New York Times Executive Editor Bill Keller recently addressed readers’ questions on the state of the newspaper industry, often with regard to the Times and the predicted decline of print. A few highlights:
On newspapers turning to a nonprofit model (note that he echoes the criticism of nonprofits by Jonathan Weber):
Endowments are no insulation against economic hard times. (Just ask universities.) And competition is, mostly, good for journalism. True, the scramble for readers’ attention may contribute to tabloid sensationalism and press-pack feeding frenzies. But it also serves as a goad to aggressive reporting — and a check on the accuracy of our facts and analysis.
On charging readers a subscription fee for online content:
if Web advertising takes a long dive — or if some clever engineer figures out how to decouple a paid Web site from the search function — a subscription model might be worth a closer look.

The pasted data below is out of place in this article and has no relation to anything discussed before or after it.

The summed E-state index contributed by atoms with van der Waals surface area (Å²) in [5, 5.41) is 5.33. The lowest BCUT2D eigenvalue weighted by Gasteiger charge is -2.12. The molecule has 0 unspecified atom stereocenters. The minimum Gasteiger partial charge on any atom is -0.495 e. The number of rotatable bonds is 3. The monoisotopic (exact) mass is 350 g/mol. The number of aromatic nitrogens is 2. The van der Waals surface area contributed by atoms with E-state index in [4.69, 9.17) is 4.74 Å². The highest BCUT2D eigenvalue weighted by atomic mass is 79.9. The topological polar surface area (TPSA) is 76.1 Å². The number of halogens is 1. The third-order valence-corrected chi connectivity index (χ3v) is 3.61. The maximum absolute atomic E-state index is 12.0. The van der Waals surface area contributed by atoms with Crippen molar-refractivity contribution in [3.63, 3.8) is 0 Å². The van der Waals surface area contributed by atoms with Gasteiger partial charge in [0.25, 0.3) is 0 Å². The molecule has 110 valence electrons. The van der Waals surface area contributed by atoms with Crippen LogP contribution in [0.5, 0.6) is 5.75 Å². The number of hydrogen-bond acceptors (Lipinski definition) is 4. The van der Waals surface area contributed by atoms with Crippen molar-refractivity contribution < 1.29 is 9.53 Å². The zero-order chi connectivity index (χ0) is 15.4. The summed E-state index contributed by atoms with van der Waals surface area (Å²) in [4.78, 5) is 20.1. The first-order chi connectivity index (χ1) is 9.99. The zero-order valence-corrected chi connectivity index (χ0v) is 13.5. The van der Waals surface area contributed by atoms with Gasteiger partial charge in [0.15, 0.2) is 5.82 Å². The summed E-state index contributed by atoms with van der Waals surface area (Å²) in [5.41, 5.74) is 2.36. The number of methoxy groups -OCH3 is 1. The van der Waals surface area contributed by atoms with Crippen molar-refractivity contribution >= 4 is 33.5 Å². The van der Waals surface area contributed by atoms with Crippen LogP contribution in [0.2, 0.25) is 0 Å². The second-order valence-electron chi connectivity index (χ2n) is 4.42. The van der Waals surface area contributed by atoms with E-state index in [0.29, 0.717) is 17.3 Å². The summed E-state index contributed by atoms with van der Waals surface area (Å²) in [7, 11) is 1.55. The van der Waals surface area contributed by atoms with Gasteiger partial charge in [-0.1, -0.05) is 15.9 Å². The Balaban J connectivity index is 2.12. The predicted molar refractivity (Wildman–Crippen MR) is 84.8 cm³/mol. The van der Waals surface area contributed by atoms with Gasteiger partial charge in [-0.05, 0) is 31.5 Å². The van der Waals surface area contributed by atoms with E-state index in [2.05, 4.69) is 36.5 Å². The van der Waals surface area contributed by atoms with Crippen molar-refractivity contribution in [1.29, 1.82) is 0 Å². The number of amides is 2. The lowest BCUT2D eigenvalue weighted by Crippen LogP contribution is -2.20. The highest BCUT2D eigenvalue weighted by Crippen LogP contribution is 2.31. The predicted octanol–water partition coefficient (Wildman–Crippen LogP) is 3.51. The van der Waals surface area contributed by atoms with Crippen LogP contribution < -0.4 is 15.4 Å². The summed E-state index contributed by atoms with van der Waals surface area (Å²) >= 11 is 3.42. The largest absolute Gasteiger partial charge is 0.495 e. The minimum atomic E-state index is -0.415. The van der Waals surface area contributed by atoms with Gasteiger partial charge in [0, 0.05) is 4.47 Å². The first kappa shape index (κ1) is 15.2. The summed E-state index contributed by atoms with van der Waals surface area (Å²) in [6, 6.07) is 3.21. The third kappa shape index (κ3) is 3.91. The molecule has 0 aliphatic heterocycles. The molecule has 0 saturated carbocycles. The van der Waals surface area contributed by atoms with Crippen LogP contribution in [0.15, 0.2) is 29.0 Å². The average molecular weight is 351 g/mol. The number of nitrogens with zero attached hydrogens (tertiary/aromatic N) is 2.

But will readers pay for online content?
A lot of people in the news business, myself included, don’t buy as a matter of theology that information “wants to be free.” Really good information, often extracted from reluctant sources, truth-tested, organized and explained — that stuff wants to be paid for. So far, it gets paid for mainly by advertisers.